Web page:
Suburbia and terror

Back on December 2, as I was putting the finishing touches on my last blog post, little did I realize the horror that was unfolding about 50 miles due west of my little office here.  That was the day of the San Bernardino shootings.

I have to admit that since that day, I had a really hard time getting my head back into “creative mode,” especially with this blog.  What could I possibly have to say about this, that hasn’t already been said?  And what pain anxiety, sadness, and unease I was feeling, could possibly be any more meaningful that what many, many others were feeling?   I found myself reading obsessively about it in the LA Times, trying to figure out what could have motivated the shooters, that might somehow make sense to me.  Well, I came up with nothing.  I can’t fathom it from my own existential perspective.  And much as I wanted to dive back into the blog on a positive note, it seemed plain wrong to say nothing about it.  So here goes.

With the passage of nearly a month, the sadness and horror has subsided a little, and it’s given me a chance to think about how this — and previous shootings — could possibly link up with suburbia.  My unsettling conclusion is that the suburbs have shifted from a peripheral safe refuge to a center of the action, when it comes to terror.

Consider this.  In the 1950s, when postwar suburbs were spreading like wildfire across the country, national policy makers perceived them in strategic terms, a kind of defensive built landscape in the context of the Cold War.  It wasn’t just the bomb shelters that people were building in their backyards.  It was the sprawl itself that seemed to promise protection.  How much damage could a Soviet-launched nuclear bomb do if everyone was spread out not just within metro areas, but across the country? (a lot, in my opinion, but that was their mindset)  This was part of the thinking behind the 1956 Interstate Highway Act.  As Ken Jackson noted in Crabgrass Frontier, the Bulletin of  the Atomic Scientists devoted a whole issue in 1951 to “Defense through Decentralization.”  The thinking went something like this:  you avoid national destruction in a nuclear attack if you spread everyone out, dispersing people out of large cities and into satellite cities surrounded by miles and miles of suburbs.  Sprawl was the ultimate defense mechanism against the terror threats of the time.  Michael Sorkin, in All Over the Map, similarly called these postwar suburbs a product of “an earlier fear of terror.”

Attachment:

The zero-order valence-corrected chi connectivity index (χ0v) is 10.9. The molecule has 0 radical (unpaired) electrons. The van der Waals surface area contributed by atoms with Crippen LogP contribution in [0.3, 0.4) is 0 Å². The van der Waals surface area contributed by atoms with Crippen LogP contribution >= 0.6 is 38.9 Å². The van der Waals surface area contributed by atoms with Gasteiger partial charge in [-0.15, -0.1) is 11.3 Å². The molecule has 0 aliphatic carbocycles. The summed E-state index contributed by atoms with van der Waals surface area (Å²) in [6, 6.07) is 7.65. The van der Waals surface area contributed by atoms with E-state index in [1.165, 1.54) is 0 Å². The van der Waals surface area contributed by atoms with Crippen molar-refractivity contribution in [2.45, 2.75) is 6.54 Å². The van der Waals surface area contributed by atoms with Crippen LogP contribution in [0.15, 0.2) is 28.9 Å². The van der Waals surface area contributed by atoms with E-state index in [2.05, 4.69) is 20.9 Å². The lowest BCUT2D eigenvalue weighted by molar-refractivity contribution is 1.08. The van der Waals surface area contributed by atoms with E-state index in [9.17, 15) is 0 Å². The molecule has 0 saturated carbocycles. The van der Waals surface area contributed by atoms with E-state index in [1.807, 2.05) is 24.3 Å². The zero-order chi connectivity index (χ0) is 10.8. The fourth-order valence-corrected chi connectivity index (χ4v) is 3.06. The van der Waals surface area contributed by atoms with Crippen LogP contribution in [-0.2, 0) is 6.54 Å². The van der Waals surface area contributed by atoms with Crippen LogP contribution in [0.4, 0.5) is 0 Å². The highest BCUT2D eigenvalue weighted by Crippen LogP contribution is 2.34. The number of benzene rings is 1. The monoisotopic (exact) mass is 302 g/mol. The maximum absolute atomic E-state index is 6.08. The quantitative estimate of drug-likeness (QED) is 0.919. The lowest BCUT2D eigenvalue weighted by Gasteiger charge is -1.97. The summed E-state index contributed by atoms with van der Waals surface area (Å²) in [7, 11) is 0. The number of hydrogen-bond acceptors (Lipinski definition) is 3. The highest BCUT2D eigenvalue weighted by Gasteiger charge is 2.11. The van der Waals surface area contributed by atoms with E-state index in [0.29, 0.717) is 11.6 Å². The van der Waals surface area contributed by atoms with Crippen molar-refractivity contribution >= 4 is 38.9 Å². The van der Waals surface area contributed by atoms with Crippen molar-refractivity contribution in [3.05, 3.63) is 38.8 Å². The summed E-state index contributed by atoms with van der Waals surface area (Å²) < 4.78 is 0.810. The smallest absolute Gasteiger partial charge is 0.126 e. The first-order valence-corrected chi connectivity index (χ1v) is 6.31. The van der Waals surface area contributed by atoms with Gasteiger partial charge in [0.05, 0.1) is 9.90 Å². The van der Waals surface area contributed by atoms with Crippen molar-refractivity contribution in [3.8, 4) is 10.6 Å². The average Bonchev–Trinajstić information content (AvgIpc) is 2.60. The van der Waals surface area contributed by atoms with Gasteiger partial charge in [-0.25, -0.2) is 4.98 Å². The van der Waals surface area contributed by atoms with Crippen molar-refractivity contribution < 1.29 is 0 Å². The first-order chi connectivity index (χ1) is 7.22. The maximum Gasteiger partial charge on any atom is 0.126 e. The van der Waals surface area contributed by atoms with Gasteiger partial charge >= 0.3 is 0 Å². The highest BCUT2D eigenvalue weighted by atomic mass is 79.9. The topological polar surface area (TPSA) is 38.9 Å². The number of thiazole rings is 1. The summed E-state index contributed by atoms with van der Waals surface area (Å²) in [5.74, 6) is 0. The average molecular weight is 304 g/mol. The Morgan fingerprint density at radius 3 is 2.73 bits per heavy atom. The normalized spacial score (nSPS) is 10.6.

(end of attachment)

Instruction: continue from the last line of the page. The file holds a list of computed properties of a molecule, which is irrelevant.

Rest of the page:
Well, obviously as the terror threats shifted, so did the role of built environments in the calculus of safety itself.  Suburbia has moved from peripherpy to somewhere near the center.  Suburbia has become a critical part of the terror story — as a site of the horrific acts themselves, but also as the place where shooting schemes were hatched and planned.  Suburbia is full of soft targets, the schools, shopping malls, office parks, and the like.  Remember Columbine back in the 1990s, when two kids shot up a high school in Littleton, Colorado, a suburb of Denver? Writer Christopher Caldwell blamed that attack partly on the alienating, “soul destroying” landscape of ticky-tacky Littleton.  Yet other types of suburbs have also been linked to terrorism, places like Molenbeek outside of Brussels, an impoverished,  immigrant suburb which the media reported was a launch pad for the Paris shootings.  And then there’s San Bernardino in the Inland Empire, a satellite city with  numerous suburban neighborhoods, which not too long ago was the epicenter of the foreclosure crisis.  The city itself went bankrupt, and thousands of people lost homes to foreclosure.  It’s a place with its share of recent travails, a vivid symbol of a changing suburbia.

Yet there is no easy correlation between shooters and the type of suburbs where they lived, schemed, and acted – some have been well-off, others poor.  All that seems clear is that suburbia’s very diversity makes it home to a broad range of humanity – the good and the bad, the rich and the poor, the engaged and disaffected, including those who would terrorize.

Suburbia, sadly, has caught up to cities — full of vulnerable places where people gather and disaffected residents live holed away in condos and homes — in this disturbing story.  It’s sad to me that these “soft targets” are exactly the kinds of places that urban designer and scholars have been working so hard to revive and nurture in the suburbs, the places where people might come together and break down the walls of fear that some believe built suburbia itself.

The impulses are right, to break down those walls.  It just takes more courage in all of us to stick by this mantra, and to believe that ultimately it is this very connectivity that might ultimately redeem and save us.






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